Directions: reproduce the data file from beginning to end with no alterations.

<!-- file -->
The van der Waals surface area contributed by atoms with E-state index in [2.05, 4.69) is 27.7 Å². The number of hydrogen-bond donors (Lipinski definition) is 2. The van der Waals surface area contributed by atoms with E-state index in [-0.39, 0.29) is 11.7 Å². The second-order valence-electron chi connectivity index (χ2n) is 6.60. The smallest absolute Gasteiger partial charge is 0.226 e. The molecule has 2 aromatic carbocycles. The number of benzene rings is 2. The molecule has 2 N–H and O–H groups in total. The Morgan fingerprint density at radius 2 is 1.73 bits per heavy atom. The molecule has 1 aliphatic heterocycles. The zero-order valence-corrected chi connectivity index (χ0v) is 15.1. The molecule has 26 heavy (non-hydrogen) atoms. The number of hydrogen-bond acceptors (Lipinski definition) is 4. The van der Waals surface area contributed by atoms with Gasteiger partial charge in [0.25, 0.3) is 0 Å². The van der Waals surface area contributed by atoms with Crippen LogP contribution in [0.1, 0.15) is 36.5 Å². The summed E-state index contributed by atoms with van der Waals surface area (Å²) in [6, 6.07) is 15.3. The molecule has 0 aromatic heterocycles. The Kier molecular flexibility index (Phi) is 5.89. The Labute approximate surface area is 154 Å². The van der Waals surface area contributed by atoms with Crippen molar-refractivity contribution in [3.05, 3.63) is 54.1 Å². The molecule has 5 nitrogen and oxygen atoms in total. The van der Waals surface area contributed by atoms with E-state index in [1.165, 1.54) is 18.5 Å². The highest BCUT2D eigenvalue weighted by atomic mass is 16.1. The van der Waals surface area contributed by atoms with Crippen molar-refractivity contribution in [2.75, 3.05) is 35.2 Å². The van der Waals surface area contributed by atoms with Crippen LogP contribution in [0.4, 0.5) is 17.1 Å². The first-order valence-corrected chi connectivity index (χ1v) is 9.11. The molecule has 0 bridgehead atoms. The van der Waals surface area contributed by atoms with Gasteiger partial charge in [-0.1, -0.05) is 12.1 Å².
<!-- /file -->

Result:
The van der Waals surface area contributed by atoms with E-state index in [2.05, 4.69) is 27.7 Å². The number of hydrogen-bond donors (Lipinski definition) is 2. The van der Waals surface area contributed by atoms with E-state index in [-0.39, 0.29) is 11.7 Å². The second-order valence-electron chi connectivity index (χ2n) is 6.60. The smallest absolute Gasteiger partial charge is 0.226 e. The molecule has 2 aromatic carbocycles. The number of benzene rings is 2. The molecule has 2 N–H and O–H groups in total. The Morgan fingerprint density at radius 2 is 1.73 bits per heavy atom. The molecule has 1 aliphatic heterocycles. The zero-order valence-corrected chi connectivity index (χ0v) is 15.1. The molecule has 26 heavy (non-hydrogen) atoms. The number of hydrogen-bond acceptors (Lipinski definition) is 4. The van der Waals surface area contributed by atoms with Gasteiger partial charge in [0.25, 0.3) is 0 Å². The van der Waals surface area contributed by atoms with Crippen LogP contribution in [0.1, 0.15) is 36.5 Å². The summed E-state index contributed by atoms with van der Waals surface area (Å²) in [6, 6.07) is 15.3. The molecule has 0 aromatic heterocycles. The Kier molecular flexibility index (Phi) is 5.89. The Labute approximate surface area is 154 Å². The van der Waals surface area contributed by atoms with Crippen molar-refractivity contribution in [3.05, 3.63) is 54.1 Å². The molecule has 5 nitrogen and oxygen atoms in total. The van der Waals surface area contributed by atoms with E-state index in [1.165, 1.54) is 18.5 Å². The highest BCUT2D eigenvalue weighted by atomic mass is 16.1. The van der Waals surface area contributed by atoms with Crippen molar-refractivity contribution in [2.75, 3.05) is 35.2 Å². The van der Waals surface area contributed by atoms with Crippen LogP contribution in [0.4, 0.5) is 17.1 Å². The first-order valence-corrected chi connectivity index (χ1v) is 9.11. The molecule has 0 bridgehead atoms. The van der Waals surface area contributed by atoms with Gasteiger partial charge in [-0.1, -0.05) is 12.1 Å².